Here in the swampy days of summer, it's easy to forget that soon the presidential debate season will be upon us, whether we like it or not. Obama and Romney will square off in a series of bland auditoriums, probing each other's defenses, offering their respective arguments to the American public. Nobody knows how it'll go, but one thing's for certain: once the two men leave the stage, pundits (both the professional and armchair varieties) will rush to declare one of them the "winner."
Which means, of course, one will become the inevitable "loser."
No matter how perfect your debating skills, defeat (or at least a draw) is inevitable at some point. Whether you talk yourself into a corner, or your opponent offers a more compelling argument, or you spill hot coffee in your lap and cede the battlefield to run screaming from the room, you will someday lose an intellectual head-to-head.
Defeat might crush your ego to a fine paste. It may drive you to reach for the nearest bottle of something high-proof, or an antidepressant so powerful it'd make you burble "I'm cool with this, bro!" in the face of imminent nuclear Armageddon. Neither of those count as acceptable behaviors, because -- say it loud and proud -- defeat is inevitable. The only question is how you react to the defeat.
Some people do not react well. They kick things, which is more likely to injure the foot than the thing. They curse out their opponent, or at least mutter some profane unmentionable behind his or her back. They fume, stomp, yell, cry, and do everything in their power to become a tooth-grinding annoyance to anyone in the vicinity. (Hopefully the presidential debates won't stoop to this level. But you never know.)
In elementary school, we called these people sore losers. With the onset of maturity and a broader vocabulary, though, we can offer a more nuanced -- nay, wise -- term for these misguided individuals: total douchebags.
And such douchebags, having let emotion override their thinking, aren't conducting themselves in particularly intellectual fashion.
Theory Into Practice
In the context of losing a debate, Operation Do Not Be A Douchebag is rather simple to execute.
Imagine this scenario: you're attending a dinner party well-stocked with wine, food, and intellectuals with a burning need to push their opinion on the week's big political issue. The debate starts in earnest. For an hour you manage to hold your own, relying on a combination of statistics cribbed from The New York Times and a few ideas "borrowed" from a political blog you hope nobody else at the table reads on a regular basis.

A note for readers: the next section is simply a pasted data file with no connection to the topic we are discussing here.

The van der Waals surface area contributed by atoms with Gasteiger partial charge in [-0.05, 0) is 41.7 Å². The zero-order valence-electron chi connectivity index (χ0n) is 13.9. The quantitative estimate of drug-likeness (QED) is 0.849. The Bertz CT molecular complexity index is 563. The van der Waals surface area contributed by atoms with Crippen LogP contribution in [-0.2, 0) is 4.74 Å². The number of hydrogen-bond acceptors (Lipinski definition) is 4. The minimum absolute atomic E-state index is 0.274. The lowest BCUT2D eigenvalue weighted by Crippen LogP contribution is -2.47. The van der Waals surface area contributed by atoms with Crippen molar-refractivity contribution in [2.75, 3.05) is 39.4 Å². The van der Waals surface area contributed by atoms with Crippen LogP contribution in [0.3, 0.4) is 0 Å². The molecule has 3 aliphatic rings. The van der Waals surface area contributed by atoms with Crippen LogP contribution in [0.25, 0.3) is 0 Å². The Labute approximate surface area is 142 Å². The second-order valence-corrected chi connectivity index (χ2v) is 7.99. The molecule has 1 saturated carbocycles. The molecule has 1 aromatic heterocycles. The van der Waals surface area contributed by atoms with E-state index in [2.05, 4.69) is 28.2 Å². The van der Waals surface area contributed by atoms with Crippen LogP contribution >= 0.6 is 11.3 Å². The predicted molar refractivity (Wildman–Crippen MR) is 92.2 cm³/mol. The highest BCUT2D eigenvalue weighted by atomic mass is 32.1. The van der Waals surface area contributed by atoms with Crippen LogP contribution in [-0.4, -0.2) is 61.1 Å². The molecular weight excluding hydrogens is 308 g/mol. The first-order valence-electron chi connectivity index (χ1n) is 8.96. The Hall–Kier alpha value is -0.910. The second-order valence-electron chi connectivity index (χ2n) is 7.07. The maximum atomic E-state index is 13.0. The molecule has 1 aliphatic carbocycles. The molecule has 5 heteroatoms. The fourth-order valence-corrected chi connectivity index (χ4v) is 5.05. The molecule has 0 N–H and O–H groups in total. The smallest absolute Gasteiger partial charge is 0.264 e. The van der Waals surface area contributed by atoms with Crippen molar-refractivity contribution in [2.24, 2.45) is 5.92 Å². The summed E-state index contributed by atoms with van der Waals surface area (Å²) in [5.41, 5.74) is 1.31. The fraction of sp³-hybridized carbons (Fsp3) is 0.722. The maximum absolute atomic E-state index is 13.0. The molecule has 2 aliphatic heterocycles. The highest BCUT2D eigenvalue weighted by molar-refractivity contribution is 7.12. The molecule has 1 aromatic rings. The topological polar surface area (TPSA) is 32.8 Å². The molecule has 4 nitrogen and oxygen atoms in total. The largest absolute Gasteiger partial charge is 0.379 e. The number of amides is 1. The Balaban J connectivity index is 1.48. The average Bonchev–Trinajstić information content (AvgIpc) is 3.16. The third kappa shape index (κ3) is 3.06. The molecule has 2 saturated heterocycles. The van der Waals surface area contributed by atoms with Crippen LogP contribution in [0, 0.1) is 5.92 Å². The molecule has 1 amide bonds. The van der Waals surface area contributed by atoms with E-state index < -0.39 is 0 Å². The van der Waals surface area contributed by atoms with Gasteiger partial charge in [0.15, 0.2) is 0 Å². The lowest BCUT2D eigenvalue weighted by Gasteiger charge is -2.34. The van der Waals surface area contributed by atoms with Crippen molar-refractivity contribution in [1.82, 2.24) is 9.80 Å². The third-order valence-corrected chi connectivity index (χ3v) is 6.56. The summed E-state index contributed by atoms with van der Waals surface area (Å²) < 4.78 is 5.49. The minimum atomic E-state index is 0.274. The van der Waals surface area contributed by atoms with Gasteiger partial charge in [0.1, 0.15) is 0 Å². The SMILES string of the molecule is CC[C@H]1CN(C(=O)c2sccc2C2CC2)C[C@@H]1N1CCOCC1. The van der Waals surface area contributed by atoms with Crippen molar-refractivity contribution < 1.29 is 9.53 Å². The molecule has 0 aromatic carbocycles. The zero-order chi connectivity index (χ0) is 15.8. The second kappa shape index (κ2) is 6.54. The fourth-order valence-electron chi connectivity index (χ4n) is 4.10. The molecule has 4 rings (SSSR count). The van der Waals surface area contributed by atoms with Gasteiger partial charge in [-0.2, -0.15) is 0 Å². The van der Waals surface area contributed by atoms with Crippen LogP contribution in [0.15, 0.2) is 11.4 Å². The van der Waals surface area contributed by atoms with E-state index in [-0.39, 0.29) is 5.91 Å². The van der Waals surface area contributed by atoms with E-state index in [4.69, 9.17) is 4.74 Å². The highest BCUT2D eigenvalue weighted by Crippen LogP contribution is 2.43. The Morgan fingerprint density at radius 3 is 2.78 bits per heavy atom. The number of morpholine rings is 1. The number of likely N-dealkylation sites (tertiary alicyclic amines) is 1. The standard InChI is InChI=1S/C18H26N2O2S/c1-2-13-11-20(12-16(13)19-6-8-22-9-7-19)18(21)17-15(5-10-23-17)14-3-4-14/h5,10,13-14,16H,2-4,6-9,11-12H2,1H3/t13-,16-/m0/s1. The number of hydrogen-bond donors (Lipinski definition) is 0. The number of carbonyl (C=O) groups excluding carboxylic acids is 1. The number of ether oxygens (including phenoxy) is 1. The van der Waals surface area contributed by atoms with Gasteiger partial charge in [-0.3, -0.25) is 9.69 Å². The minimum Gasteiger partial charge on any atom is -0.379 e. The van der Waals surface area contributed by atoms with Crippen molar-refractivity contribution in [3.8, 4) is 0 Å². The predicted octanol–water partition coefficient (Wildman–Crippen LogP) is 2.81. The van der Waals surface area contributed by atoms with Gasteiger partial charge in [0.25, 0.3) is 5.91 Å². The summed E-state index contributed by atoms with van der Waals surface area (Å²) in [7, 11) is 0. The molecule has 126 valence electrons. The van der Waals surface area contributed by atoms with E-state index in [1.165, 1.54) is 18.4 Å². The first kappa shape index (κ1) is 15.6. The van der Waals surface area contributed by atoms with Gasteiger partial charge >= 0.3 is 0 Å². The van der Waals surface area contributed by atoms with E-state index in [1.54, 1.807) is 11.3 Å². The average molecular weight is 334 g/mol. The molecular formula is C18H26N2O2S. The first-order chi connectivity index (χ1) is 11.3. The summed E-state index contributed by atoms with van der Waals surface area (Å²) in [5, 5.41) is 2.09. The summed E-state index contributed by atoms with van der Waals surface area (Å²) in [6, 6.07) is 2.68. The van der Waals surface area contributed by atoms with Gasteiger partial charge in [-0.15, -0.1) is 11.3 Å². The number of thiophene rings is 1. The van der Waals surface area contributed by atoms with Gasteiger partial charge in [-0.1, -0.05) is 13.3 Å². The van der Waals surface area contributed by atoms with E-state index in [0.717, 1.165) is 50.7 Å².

Then your advantage starts to slip away. One of your opponents flanks you with a key fact, follows it a moment later with a vital statistic, and then administers the coup de grace (that's French for "you're doomed") with a theory from a famous thinker that, yes, actually puts whole thing in perspective--just not your perspective. You sit there, hemming and hawing, as that smug bastard across the table helps himself to a triumphant glass of rosé. How to deal with this stinging loss?
Option A: Growl, "I'm still right" and refuse to say anything for the rest of the night.
Option B: Scream, "Wrong!" and pound the table like a drum.
Option C: Toss the bread knife into a nearby wall and stare wordlessly at your dinner companions until they slink from the room in shame.
Option D: Raise your own glass, nod, concede with something vague and positive ("That's certainly a good point," or "There's a lot of merit in that position") and shift the conversation as quickly as possible onto a new track. Remember to smile and, if you're the competitive type who transforms every touch football game into a bone-crushing tackle-fest, not grit your teeth with rage.
If you enjoy things like actual company at dinner, Option D is likely the best.
The Inevitable Footnote
Sure, you lost the debate. Life is bleak. The soundtrack wails with mournful violins. I have one word for you: rematch. Boost your knowledge of whatever issue, bide your time, and then oh-so-subtly position yourself for Round Two. If your opponent is a true intellectual, they will accept the renewed challenge. Just don't strike out twice in a row.
Adapted from How to Become an Intellectual, a firmly tongue-in-cheek guide to becoming a truly brainy thinker, published by Adams Media.
Follow Nick Kolakowski on Twitter: www.twitter.com/nkolakowski